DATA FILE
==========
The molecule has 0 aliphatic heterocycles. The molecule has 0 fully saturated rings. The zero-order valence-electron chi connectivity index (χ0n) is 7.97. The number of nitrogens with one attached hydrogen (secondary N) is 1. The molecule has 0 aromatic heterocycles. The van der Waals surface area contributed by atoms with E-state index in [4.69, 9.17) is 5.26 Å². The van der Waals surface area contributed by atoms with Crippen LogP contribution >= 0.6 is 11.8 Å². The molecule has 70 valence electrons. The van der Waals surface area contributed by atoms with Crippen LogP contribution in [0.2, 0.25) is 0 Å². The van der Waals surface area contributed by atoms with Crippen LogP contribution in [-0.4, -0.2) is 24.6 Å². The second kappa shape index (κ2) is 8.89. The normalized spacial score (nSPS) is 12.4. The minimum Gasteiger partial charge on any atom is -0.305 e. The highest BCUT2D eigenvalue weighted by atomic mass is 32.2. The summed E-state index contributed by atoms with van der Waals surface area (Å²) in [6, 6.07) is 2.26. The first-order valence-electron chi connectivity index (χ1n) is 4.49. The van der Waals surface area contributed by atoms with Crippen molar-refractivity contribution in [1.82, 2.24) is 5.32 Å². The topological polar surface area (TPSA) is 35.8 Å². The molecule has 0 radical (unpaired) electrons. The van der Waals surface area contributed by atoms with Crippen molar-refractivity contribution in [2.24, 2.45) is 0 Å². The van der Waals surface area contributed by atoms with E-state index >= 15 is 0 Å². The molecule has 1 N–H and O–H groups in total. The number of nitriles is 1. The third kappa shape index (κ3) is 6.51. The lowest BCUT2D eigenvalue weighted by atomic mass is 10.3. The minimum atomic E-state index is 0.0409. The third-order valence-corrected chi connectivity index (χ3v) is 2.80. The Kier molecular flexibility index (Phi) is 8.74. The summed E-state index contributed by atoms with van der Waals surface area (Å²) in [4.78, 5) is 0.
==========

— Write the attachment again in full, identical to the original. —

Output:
The molecule has 0 aliphatic heterocycles. The molecule has 0 fully saturated rings. The zero-order valence-electron chi connectivity index (χ0n) is 7.97. The number of nitrogens with one attached hydrogen (secondary N) is 1. The molecule has 0 aromatic heterocycles. The van der Waals surface area contributed by atoms with E-state index in [4.69, 9.17) is 5.26 Å². The van der Waals surface area contributed by atoms with Crippen LogP contribution >= 0.6 is 11.8 Å². The molecule has 70 valence electrons. The van der Waals surface area contributed by atoms with Crippen LogP contribution in [0.2, 0.25) is 0 Å². The van der Waals surface area contributed by atoms with Crippen LogP contribution in [-0.4, -0.2) is 24.6 Å². The second kappa shape index (κ2) is 8.89. The normalized spacial score (nSPS) is 12.4. The minimum Gasteiger partial charge on any atom is -0.305 e. The highest BCUT2D eigenvalue weighted by atomic mass is 32.2. The summed E-state index contributed by atoms with van der Waals surface area (Å²) in [6, 6.07) is 2.26. The first-order valence-electron chi connectivity index (χ1n) is 4.49. The van der Waals surface area contributed by atoms with Crippen molar-refractivity contribution in [1.82, 2.24) is 5.32 Å². The topological polar surface area (TPSA) is 35.8 Å². The molecule has 0 radical (unpaired) electrons. The van der Waals surface area contributed by atoms with Crippen molar-refractivity contribution in [2.24, 2.45) is 0 Å². The van der Waals surface area contributed by atoms with E-state index >= 15 is 0 Å². The molecule has 1 N–H and O–H groups in total. The number of nitriles is 1. The third kappa shape index (κ3) is 6.51. The lowest BCUT2D eigenvalue weighted by atomic mass is 10.3. The minimum atomic E-state index is 0.0409. The third-order valence-corrected chi connectivity index (χ3v) is 2.80. The Kier molecular flexibility index (Phi) is 8.74. The summed E-state index contributed by atoms with van der Waals surface area (Å²) in [4.78, 5) is 0.